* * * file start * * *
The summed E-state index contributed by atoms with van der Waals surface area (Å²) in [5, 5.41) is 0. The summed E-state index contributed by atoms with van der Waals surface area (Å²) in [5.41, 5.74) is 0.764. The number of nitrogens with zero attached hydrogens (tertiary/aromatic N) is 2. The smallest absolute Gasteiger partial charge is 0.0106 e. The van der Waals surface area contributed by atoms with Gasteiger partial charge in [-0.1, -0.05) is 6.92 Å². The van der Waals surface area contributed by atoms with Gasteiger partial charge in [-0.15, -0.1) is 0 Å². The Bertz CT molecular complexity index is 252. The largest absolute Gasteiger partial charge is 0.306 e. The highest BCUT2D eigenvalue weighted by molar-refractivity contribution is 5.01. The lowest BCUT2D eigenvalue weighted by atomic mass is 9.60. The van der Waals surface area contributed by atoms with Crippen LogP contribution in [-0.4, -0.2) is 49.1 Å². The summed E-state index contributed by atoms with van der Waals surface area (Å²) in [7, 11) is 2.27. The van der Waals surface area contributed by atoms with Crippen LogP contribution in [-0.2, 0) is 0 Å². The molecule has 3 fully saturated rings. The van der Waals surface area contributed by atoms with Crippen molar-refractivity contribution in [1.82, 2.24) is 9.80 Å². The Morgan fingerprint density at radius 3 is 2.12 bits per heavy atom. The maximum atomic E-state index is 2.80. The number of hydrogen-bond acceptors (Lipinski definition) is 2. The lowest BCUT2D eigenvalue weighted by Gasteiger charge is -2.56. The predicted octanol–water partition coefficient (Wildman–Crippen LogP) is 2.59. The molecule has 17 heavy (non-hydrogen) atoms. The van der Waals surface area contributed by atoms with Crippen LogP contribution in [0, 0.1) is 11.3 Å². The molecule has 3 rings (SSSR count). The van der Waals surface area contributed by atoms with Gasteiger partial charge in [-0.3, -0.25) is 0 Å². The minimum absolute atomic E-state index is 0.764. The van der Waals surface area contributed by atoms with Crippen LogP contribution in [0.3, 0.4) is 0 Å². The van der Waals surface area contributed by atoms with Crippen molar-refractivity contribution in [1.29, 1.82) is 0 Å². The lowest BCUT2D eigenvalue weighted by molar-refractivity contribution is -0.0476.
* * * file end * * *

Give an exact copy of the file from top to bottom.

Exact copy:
The summed E-state index contributed by atoms with van der Waals surface area (Å²) in [5, 5.41) is 0. The summed E-state index contributed by atoms with van der Waals surface area (Å²) in [5.41, 5.74) is 0.764. The number of nitrogens with zero attached hydrogens (tertiary/aromatic N) is 2. The smallest absolute Gasteiger partial charge is 0.0106 e. The van der Waals surface area contributed by atoms with Gasteiger partial charge in [-0.1, -0.05) is 6.92 Å². The van der Waals surface area contributed by atoms with Gasteiger partial charge in [-0.15, -0.1) is 0 Å². The Bertz CT molecular complexity index is 252. The largest absolute Gasteiger partial charge is 0.306 e. The highest BCUT2D eigenvalue weighted by molar-refractivity contribution is 5.01. The lowest BCUT2D eigenvalue weighted by atomic mass is 9.60. The van der Waals surface area contributed by atoms with Crippen LogP contribution in [-0.4, -0.2) is 49.1 Å². The summed E-state index contributed by atoms with van der Waals surface area (Å²) in [7, 11) is 2.27. The van der Waals surface area contributed by atoms with Crippen LogP contribution in [-0.2, 0) is 0 Å². The molecule has 3 fully saturated rings. The van der Waals surface area contributed by atoms with Crippen molar-refractivity contribution in [1.82, 2.24) is 9.80 Å². The Morgan fingerprint density at radius 3 is 2.12 bits per heavy atom. The maximum atomic E-state index is 2.80. The number of hydrogen-bond acceptors (Lipinski definition) is 2. The lowest BCUT2D eigenvalue weighted by Gasteiger charge is -2.56. The predicted octanol–water partition coefficient (Wildman–Crippen LogP) is 2.59. The molecule has 17 heavy (non-hydrogen) atoms. The van der Waals surface area contributed by atoms with Crippen LogP contribution in [0, 0.1) is 11.3 Å². The molecule has 3 rings (SSSR count). The van der Waals surface area contributed by atoms with Gasteiger partial charge in [-0.3, -0.25) is 0 Å². The minimum absolute atomic E-state index is 0.764. The van der Waals surface area contributed by atoms with Crippen LogP contribution in [0.3, 0.4) is 0 Å². The van der Waals surface area contributed by atoms with Crippen molar-refractivity contribution in [1.29, 1.82) is 0 Å². The lowest BCUT2D eigenvalue weighted by molar-refractivity contribution is -0.0476.